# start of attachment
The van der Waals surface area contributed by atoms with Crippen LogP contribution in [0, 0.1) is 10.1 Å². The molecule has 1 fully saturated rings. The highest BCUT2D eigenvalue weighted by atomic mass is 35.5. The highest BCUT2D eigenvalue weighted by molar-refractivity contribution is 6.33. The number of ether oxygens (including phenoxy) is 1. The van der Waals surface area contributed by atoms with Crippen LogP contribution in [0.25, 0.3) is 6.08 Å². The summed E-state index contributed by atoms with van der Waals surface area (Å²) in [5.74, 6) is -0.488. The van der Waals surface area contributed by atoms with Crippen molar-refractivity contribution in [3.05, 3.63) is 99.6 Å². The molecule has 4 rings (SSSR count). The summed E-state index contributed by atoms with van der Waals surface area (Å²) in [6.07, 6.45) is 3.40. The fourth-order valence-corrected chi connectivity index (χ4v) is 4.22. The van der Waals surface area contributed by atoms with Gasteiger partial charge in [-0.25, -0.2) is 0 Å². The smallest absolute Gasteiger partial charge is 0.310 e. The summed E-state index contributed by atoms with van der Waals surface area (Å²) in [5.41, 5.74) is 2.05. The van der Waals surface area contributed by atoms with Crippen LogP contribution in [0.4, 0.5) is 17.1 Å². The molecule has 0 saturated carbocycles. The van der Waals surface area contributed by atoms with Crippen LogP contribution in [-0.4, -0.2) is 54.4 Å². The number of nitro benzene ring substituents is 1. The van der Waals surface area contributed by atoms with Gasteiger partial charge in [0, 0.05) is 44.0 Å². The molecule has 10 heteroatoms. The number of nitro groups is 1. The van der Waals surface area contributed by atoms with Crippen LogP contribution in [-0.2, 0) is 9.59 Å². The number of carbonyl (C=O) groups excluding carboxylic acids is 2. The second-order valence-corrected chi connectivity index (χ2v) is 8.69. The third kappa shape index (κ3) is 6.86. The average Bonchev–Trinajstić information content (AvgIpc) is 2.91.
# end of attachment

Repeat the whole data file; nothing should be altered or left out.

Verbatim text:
The van der Waals surface area contributed by atoms with Crippen LogP contribution in [0, 0.1) is 10.1 Å². The molecule has 1 fully saturated rings. The highest BCUT2D eigenvalue weighted by atomic mass is 35.5. The highest BCUT2D eigenvalue weighted by molar-refractivity contribution is 6.33. The number of ether oxygens (including phenoxy) is 1. The van der Waals surface area contributed by atoms with Crippen LogP contribution in [0.25, 0.3) is 6.08 Å². The summed E-state index contributed by atoms with van der Waals surface area (Å²) in [5.74, 6) is -0.488. The van der Waals surface area contributed by atoms with Crippen molar-refractivity contribution in [3.05, 3.63) is 99.6 Å². The molecule has 4 rings (SSSR count). The summed E-state index contributed by atoms with van der Waals surface area (Å²) in [6.07, 6.45) is 3.40. The fourth-order valence-corrected chi connectivity index (χ4v) is 4.22. The van der Waals surface area contributed by atoms with Gasteiger partial charge in [-0.25, -0.2) is 0 Å². The smallest absolute Gasteiger partial charge is 0.310 e. The summed E-state index contributed by atoms with van der Waals surface area (Å²) in [5.41, 5.74) is 2.05. The van der Waals surface area contributed by atoms with Crippen LogP contribution in [0.4, 0.5) is 17.1 Å². The molecule has 0 saturated carbocycles. The van der Waals surface area contributed by atoms with Crippen LogP contribution in [-0.4, -0.2) is 54.4 Å². The number of nitro benzene ring substituents is 1. The van der Waals surface area contributed by atoms with Gasteiger partial charge in [0, 0.05) is 44.0 Å². The molecule has 10 heteroatoms. The number of nitro groups is 1. The van der Waals surface area contributed by atoms with Crippen LogP contribution in [-0.2, 0) is 9.59 Å². The number of carbonyl (C=O) groups excluding carboxylic acids is 2. The second-order valence-corrected chi connectivity index (χ2v) is 8.69. The third kappa shape index (κ3) is 6.86. The average Bonchev–Trinajstić information content (AvgIpc) is 2.91.